Lessons from Putin and Park
Vladimir Putin of Russia also tried to curb the economic and political influence of oligarchs in the Russian economy. In 2000, Putin offered the oligarchs an unwritten but widely known pact they could not refuse. If they agreed to pay proper taxes and ceased to meddle in politics (i.e. against Putin), Putin agreed to desist from expropriating their assets. As most Russians supported the exproriation of oligarchic wealth, Putin had no trouble arresting and exiling Mikhail Khodorkovsky, owner of Yukos the oil company, when he openly criticized the Putin administration’s corruption and supported the opposition. In this particular case, it was less clear who was worse for Russia’s development—Putin or the oligarch who misbehaved in his eyes.
Similarly, Park Chung-hee of South Korea was swept into power thanks to deep disapointment in the corrupt regime of Syngman Rhee. By then the already prospering heads of the chaebols were also widely seen by the public to have grown their wealth and influence through corruption. Park began his campaign against oligarchs by forcing Lee Byung-chol, head of Samsung, to pay fines in 1963. In the succeeding years, despite numerous arrests, the chaebols remained intact and influential.
In its effort to industrialize the country, the Korean government eventually resorted to another tactic – subsidizing the chaebols in exchange for spearheading the country’s industrialization and export-led growth strategy. Competition in global markets eventually sharpened the chaebols and provoked them to boost their competitiveness in the interest of survival.
Competition is key ingredient
Oligarchs are not unlike the political dynasties. Both are essentially there due to lack of competition – one in the economy and the other in the political sphere. In some cases, these two spheres collide in ways that corrupt both the public and private sectors, due to rent-seeking, corruption and blocking of key reforms.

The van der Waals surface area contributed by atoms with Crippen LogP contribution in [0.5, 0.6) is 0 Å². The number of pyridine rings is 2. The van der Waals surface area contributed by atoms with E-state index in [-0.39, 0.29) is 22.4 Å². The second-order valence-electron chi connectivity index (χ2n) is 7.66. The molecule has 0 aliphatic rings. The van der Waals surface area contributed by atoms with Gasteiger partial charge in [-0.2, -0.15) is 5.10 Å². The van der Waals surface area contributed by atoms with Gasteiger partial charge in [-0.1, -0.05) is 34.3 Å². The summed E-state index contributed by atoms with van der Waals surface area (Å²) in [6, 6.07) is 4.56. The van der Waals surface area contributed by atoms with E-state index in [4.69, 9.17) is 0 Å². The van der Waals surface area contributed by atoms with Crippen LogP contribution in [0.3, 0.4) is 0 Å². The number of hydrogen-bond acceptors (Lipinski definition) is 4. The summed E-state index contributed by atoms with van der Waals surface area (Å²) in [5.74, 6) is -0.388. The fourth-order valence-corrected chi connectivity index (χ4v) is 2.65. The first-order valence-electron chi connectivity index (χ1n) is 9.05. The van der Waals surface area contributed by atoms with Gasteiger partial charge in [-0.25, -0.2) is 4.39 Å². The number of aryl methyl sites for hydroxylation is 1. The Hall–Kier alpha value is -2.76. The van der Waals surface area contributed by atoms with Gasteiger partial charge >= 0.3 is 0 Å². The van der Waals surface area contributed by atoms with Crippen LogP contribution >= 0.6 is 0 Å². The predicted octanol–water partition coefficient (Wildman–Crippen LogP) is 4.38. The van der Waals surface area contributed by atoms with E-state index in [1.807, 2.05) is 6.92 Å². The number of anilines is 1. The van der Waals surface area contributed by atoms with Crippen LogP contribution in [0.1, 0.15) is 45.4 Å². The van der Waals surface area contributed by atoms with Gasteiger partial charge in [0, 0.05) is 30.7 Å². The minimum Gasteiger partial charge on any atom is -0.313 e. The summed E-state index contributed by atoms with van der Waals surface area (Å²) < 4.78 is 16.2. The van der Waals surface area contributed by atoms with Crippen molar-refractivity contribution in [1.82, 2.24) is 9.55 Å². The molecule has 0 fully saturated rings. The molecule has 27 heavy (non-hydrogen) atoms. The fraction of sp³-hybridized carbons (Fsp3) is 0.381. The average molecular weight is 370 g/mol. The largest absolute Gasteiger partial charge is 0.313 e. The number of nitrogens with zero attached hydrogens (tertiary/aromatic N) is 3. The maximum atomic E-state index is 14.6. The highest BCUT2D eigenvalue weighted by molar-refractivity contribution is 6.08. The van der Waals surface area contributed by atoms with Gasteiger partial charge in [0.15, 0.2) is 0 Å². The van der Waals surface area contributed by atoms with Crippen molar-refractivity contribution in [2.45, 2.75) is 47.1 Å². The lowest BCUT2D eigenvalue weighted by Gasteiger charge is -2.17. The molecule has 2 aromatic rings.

These are some of the perverse ties that retard competition and cripple economic competitiveness. Ultimately, threats and jail are less effective against the recurrent pattern of oligarchic behavior – including rent-seeking and corruption – since taking one out will only open the door for a new oligarch to take over if there are no deep reforms. (Just like fat dynasties are replaced by slim dynasties that eventually become fat too, in the absence of deep political reforms.)
There is only one true cure for oligarchy and the rule of a few – the advent of strong competition in both the market economy and the political sphere.
While there are many factors behind this, at least in the market economy, the key inputs include institutional innovations like a strong and independent competition authority. As long as this functions independently and effectively, it can contribute to a much more level playing field, preventing the abuse of market power among other anti-competitive behaviors. For industries characterized by natural monopolies, a competition authority can also help to regulate this.
In addition, pursuing a more open economic environment could also welcome new players that bring more competitive pressure on large firms. Instead of rent-seeking, these large firms can turn their sights on a tried and tested formula for success – innovation, investment and competitive products and services. Nothing wrong with being wealthy, as long as it’s coherent with our nation’s progress. – Rappler.com
The views expressed in this article are the author’s and do not necessarily reflect those of the Ateneo de Manila University. Rodelyn Rodillas provided inputs and research assistance for this article.